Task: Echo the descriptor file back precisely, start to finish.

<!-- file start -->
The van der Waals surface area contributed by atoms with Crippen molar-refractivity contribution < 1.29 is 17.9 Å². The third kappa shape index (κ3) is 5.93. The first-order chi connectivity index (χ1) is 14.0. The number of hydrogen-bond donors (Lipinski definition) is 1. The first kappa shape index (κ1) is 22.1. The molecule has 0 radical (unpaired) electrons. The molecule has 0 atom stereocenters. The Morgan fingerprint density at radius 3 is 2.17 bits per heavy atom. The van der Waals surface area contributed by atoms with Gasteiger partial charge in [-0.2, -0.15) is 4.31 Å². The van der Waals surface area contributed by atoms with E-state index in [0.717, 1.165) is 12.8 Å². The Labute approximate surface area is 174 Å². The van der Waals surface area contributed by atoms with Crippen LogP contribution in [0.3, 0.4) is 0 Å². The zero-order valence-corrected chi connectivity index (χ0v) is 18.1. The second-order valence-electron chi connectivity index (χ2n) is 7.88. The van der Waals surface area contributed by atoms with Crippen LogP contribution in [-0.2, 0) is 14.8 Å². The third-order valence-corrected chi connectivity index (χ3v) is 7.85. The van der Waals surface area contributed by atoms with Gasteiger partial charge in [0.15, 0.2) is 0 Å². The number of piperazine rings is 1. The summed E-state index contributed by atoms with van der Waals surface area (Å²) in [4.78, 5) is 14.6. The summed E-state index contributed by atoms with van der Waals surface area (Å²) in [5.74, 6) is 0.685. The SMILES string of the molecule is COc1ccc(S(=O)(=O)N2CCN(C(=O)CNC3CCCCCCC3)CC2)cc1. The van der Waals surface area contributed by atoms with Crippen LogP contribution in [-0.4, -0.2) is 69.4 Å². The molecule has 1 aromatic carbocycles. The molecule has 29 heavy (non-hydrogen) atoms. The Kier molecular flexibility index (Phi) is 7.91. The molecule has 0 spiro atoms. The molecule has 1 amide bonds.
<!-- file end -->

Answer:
The van der Waals surface area contributed by atoms with Crippen molar-refractivity contribution < 1.29 is 17.9 Å². The third kappa shape index (κ3) is 5.93. The first-order chi connectivity index (χ1) is 14.0. The number of hydrogen-bond donors (Lipinski definition) is 1. The first kappa shape index (κ1) is 22.1. The molecule has 0 radical (unpaired) electrons. The molecule has 0 atom stereocenters. The Morgan fingerprint density at radius 3 is 2.17 bits per heavy atom. The van der Waals surface area contributed by atoms with Gasteiger partial charge in [-0.2, -0.15) is 4.31 Å². The van der Waals surface area contributed by atoms with E-state index in [0.717, 1.165) is 12.8 Å². The Labute approximate surface area is 174 Å². The van der Waals surface area contributed by atoms with Crippen LogP contribution in [0.3, 0.4) is 0 Å². The zero-order valence-corrected chi connectivity index (χ0v) is 18.1. The second-order valence-electron chi connectivity index (χ2n) is 7.88. The van der Waals surface area contributed by atoms with Crippen LogP contribution in [-0.2, 0) is 14.8 Å². The third-order valence-corrected chi connectivity index (χ3v) is 7.85. The van der Waals surface area contributed by atoms with Gasteiger partial charge in [0.15, 0.2) is 0 Å². The number of piperazine rings is 1. The summed E-state index contributed by atoms with van der Waals surface area (Å²) in [4.78, 5) is 14.6. The summed E-state index contributed by atoms with van der Waals surface area (Å²) in [5.74, 6) is 0.685. The SMILES string of the molecule is COc1ccc(S(=O)(=O)N2CCN(C(=O)CNC3CCCCCCC3)CC2)cc1. The van der Waals surface area contributed by atoms with Crippen LogP contribution in [-0.4, -0.2) is 69.4 Å². The molecule has 1 aromatic carbocycles. The molecule has 29 heavy (non-hydrogen) atoms. The Kier molecular flexibility index (Phi) is 7.91. The molecule has 0 spiro atoms. The molecule has 1 amide bonds.